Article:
The August after the July To Never Forget

PATHEOS – August 2012

July 4th …any and every July 4th…is firmly engrained in our American consciousness as being forever and always our nation’s major civil holiday. Over the years, we have made such a vociferous celebration of the whole thing, in fact, that much of the non-North American world is almost as aware as we are of “the Fourth” as a day of “the greatest significance.” Given that fact, one has to wonder about the events of July 4, 2012. Was the choice of that day for announcing one of “the most significant events in all of human history” deliberate or simply happenstance?

 

We may not ever know the answer to that one, but there’s a big part of me that hopes the choice of dates was deliberate…a big part of me that thinks that the announcement in Melbourne on July 4, 2012 of the finding of the Higgs Boson should be celebrated every year hereinafter by all of us with the same raucous reverence and joie d vivre as we apply to political independence. What better way to assure perpetuity for the actual date of the announcement about the Higgs than to tie it forever to a day that already enjoys singular stature in and of itself?

 

Certainly within minutes—literally—of the announcement by the Research Director of CERN [European Center for Nuclear Research] to the physicists gathered at the International Conference on High Energy Physics in Melbourne that the Higgs’ presence had been confirmed at last, the internet was crackling with messages flying back and forth around the world. Within minutes thereafter the e-mail in-boxes of armchair scientists and even ordinary citizens like me began likewise to be inundated. The presence of what had been postulated for decades and of what all of the Standard Model of contemporary physics rests on had been established. The Higgs is the cornerstone of creation, the particle that makes mass, the explicating structure behind everything from why the stars and sun can shine to why there is anything at all. The Higgs that had to be, indeed was, and at last we could prove it! It would take us into the very depths of creation, to the very moment of the beginning….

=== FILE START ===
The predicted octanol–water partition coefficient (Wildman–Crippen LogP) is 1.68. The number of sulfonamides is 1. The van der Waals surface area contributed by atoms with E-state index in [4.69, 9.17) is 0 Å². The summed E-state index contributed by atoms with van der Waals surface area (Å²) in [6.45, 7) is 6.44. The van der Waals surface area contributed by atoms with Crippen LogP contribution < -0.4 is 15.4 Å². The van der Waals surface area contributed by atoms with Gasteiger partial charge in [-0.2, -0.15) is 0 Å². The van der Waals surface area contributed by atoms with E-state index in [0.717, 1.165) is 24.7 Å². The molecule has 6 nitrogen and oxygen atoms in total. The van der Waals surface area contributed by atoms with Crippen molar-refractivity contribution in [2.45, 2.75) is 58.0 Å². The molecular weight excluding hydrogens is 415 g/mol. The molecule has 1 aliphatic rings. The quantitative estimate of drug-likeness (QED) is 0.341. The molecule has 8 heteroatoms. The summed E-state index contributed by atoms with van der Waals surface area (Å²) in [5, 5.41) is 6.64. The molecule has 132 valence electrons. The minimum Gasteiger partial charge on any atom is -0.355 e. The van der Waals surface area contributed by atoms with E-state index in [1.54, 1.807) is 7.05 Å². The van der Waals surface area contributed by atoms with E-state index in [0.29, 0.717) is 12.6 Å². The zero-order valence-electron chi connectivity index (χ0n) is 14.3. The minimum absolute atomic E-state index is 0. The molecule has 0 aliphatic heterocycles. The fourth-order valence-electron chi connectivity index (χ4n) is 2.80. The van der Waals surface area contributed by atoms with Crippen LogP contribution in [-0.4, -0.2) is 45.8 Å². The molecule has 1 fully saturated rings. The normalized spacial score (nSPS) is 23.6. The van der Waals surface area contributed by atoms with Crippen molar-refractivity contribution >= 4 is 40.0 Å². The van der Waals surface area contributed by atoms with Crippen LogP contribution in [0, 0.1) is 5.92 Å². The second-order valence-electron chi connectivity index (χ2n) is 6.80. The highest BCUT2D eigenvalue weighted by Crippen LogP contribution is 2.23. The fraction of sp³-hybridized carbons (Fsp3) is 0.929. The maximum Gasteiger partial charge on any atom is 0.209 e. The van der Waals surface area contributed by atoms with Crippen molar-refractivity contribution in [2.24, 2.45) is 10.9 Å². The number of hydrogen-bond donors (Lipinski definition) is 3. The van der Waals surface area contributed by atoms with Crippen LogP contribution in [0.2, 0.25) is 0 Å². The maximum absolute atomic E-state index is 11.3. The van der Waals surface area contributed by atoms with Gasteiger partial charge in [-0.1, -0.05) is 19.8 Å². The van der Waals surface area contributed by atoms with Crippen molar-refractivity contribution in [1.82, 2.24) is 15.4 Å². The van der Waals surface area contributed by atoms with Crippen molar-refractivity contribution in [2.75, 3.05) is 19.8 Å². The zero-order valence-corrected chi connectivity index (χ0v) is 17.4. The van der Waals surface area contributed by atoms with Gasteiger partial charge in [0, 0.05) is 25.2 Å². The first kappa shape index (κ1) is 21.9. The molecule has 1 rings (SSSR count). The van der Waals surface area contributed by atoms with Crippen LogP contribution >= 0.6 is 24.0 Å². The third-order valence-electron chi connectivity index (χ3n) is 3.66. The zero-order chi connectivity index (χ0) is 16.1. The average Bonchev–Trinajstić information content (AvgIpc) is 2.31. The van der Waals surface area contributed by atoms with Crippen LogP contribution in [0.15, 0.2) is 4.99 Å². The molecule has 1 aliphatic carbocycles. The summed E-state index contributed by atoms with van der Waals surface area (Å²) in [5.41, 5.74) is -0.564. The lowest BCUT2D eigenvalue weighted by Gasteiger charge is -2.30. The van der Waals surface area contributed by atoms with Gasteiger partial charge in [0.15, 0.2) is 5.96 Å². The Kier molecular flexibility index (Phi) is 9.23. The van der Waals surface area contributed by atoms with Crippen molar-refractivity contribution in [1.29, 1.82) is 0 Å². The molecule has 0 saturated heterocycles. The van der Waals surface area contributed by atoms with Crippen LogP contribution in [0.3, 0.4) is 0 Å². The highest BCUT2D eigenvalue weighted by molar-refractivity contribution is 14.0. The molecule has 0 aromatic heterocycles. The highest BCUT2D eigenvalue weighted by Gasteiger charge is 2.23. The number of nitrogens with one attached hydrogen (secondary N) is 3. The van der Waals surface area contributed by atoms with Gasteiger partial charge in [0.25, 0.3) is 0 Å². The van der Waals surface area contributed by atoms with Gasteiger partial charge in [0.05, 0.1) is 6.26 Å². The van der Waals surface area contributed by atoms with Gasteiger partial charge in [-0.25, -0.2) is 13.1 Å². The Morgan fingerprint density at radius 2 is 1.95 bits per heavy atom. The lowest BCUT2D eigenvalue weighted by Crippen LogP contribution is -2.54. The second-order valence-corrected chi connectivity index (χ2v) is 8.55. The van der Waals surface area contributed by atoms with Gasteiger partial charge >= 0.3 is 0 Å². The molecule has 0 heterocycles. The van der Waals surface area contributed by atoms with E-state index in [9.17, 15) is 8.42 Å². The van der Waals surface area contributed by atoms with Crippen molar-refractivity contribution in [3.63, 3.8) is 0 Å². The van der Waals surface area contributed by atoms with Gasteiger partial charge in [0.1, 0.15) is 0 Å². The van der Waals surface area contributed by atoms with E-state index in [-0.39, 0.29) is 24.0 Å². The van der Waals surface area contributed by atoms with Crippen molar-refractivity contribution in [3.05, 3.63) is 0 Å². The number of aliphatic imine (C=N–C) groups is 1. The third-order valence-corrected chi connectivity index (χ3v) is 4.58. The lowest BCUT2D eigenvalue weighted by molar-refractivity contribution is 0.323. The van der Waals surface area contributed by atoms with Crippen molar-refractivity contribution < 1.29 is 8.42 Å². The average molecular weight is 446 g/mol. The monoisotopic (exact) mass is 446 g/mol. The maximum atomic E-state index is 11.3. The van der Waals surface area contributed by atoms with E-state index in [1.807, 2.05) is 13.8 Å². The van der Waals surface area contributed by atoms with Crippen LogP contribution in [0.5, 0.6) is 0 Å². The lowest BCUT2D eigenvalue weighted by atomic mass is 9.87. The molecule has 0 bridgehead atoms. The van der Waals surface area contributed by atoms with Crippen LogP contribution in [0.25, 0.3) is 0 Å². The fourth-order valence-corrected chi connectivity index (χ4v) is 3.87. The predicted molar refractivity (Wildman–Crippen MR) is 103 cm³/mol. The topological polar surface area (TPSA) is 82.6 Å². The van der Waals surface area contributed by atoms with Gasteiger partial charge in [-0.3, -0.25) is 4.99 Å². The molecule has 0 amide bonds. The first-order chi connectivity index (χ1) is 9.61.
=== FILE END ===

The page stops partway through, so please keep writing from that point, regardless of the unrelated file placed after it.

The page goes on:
I, like all the millions of others of us who haunted the net in those first few days, rejoiced in the exhilaration of it all. Those days enjoyed a headiness that neither I nor millions of the rest of us will ever forget. But as the days after the Fourth progressed and we moved farther away from the initial exhilaration, I found myself almost as fascinated by what the venerable, but less nimble, print media had to say. After all, we had been looking for the Higgs since it was first postulated in 1964, and those intervening years had, in many ways, been the heyday of the print periodical.

 

Some of what happened was so predictable that it was wonderful in and of itself. The New Yorker, for example, kept absolute faith with its own tradition by running a cartoon…a somewhat dorky one, in fact…in its July 23 issue. Others indulged in some breathless prose about Higgs-teria and a few produced some over-the-top science that might be best forgotten. But it was TIME and Newsweek, the two stalwarts of the medium, that drew my attention.

 

TIME, in its July 23 issue, gave two full pages to what it titled as “The Cathedral of Science.” Jeffrey Kluger, who has long been noted for his ability to articulate with great clarity the intricacies of hard science to lay and popular audiences, wrote the essay and, after describing the excitement of the preceding few days, concluded his coverage by saying:

 

The boson found in the deep tunnels at CERN goes to the very essence of everything. And in a matter as primal as the particles themselves, we seemed to grasp that…we stopped for a moment to contemplate something far, far bigger then ourselves. And when that happened, faith and physics—which don’t often shake hands—shared an embrace.”